For crypto enthusiasts, the Bitcoin “halving” is a big deal. There are countdown clocks and endless predictions and analyses, all leading up to a critically pivotal event for Bitcoin. While the “halving” has an ominous tone, it’s actually a rare event in the cryptocurrency world. So, what is the halving? And why is it so important?
The halving cuts production of Bitcoin in half
Part of Bitcoin’s brilliance is the system in which Bitcoins are released into the market. A block is produced approximately every 10 minutes, awarding a specific number of bitcoins. At its origin, one block produced 50 Bitcoins.
This system changes after every 210,000 blocks is released. Approximately, this comes out to every four years. After each set of 210,000 blocks, the number of bitcoins awarded in one block is cut in half—or, the halving.
Halving production slows the rate of inflation
This halving slows the rate of inflation of Bitcoin. And in 2020, Bitcoin’s inflation rate will fall to 1.8%—below that of the U.S. dollar.
The halving event, occurring on a regular, predictable schedule, removes a lot of uncertainty that plagues the traditional market. At the same time, it creates more scarcity over time. As demand continues to increase, supply continues to decrease. While these values will remain constant and predictable, it’s worth noting that the supply of the U.S. dollar has nearly tripled in the last 20 years.
Bitcoin was built by its mysterious creator, Satoshi Nakamoto, in part as a rebuke to the role governments and financial institutions play in controlling the value of their currency. It is believed that Satoshi Nakamoto is a staunch libertarian, and that Bitcoin was perhaps created as a response to the 2008 financial crisis.
In a state-issued currency, supply can vary with the economy. For example, the U.S. Federal Reserve can add or remove dollars from circulation on an as-needed basis to respond to economic indicators. This can cause frequent inflation and deflation of the value of the dollar.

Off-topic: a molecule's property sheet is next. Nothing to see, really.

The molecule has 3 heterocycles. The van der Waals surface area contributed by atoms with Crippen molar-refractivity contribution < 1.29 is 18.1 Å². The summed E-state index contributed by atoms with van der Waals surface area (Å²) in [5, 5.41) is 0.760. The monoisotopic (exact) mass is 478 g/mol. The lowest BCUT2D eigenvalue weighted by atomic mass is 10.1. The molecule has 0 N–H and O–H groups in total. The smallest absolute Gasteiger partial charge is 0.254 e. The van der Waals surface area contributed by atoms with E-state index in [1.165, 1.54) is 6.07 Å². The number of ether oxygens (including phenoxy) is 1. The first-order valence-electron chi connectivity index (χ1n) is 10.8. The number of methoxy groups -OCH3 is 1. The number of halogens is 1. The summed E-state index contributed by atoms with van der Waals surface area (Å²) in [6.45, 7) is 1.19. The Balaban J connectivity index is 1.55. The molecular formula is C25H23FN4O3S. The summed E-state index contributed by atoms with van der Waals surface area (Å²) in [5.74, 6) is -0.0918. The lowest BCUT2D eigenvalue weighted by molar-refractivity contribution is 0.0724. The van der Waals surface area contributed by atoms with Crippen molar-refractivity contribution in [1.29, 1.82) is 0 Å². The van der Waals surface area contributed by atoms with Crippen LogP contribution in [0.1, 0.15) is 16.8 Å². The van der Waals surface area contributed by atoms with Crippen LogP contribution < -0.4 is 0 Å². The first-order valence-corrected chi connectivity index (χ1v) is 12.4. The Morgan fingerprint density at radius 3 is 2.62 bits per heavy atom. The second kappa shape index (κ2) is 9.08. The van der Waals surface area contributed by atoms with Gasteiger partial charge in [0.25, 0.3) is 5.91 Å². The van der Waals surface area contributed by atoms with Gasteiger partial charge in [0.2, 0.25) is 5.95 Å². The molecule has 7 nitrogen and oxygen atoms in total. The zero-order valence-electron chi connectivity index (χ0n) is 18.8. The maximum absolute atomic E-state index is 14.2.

However, Bitcoin not only has this schedule set, but there will only ever be 21 million Bitcoins in existence. Once the last one enters the market, there will be no more. Because there is a limited supply, a Bitcoin is more like a gold bar than a dollar bill.
Gold, for example, has defended itself as an international store of value and medium of exchange for over 6,000 years. However, unlike gold, Bitcoin can be exchanged effortlessly and doesn’t impose much of a physical burden to transport or store.
Anyone can do the math: Slow inflation rate + predictable schedule + limited supply = a winning combination.
The history of Bitcoin’s halvings
Based on the halving schedule set forth at the beginning of Bitcoin, these events have occurred approximately every four years:
- 2009: Blocks 1-210,000 received 50 BTC
- November 8, 2012: Blocks 210,001-420,000 received 25 BTC
- July 9, 2016: Block 420,001-630,000 received 6.25 BTC
- May 12, 2020: Blocks 630,001-740,000 will receive 6.25 BTC
- 2024: Blocks 740,001-950,000 will receive 3.125 BTC
- ~2140: All 21 million bitcoins will enter into the market
Historically, the halving triggers a bull run
Historically, the halving event has triggered a bull run—it reduces supply. And as you can see in the previous halvings, they have each preceded a meteoric rise in price. However, it’s important to note that this increase is merely a correlation, and we are not 100% certain that these increases are a direct result of the halvings.
Additionally, these major increases did not occur overnight. The dramatic price increases occurred over the course of several months following the halving. While this historical data is important as you determine your own investment decisions, keep in mind that each halving event will be different.
Bitcoin continues to grow in popularity, and in the last few years, it has become a household name. As these events gain more widespread media coverage, the perception of Bitcoin’s value and its recognition will continue to change rapidly.
This type of awareness and media coverage alters analysts’ predictions. Because a large spike will be anticipated following a halving, this could lead to major increases in purchases just before the halving occurs—this could spell different results than the previous events have yielded.
The future of halvings
In 2009, Bitcoin essentially existed within the confines of an esoteric community of programmers and innovators. In 2012, Bitcoin started to gather enough users to make transacting a somewhat viable option. In 2016, Bitcoin was still steadily growing, but far from its popularity today.
Today, Bitcoin has already experienced enough bull and bear markets, massive trading spikes, international regulatory attention, and media coverage to make the 2020 halving a major point of focus.
As Bitcoin marches, slow and steady, toward its destination of releasing all 21 million bitcoins into the market around the year 2040, each halving will have significant consequences for the value of Bitcoin. And with each event, we will gain a deeper understanding of the true penetration of Bitcoin as a digital currency and its value in the market.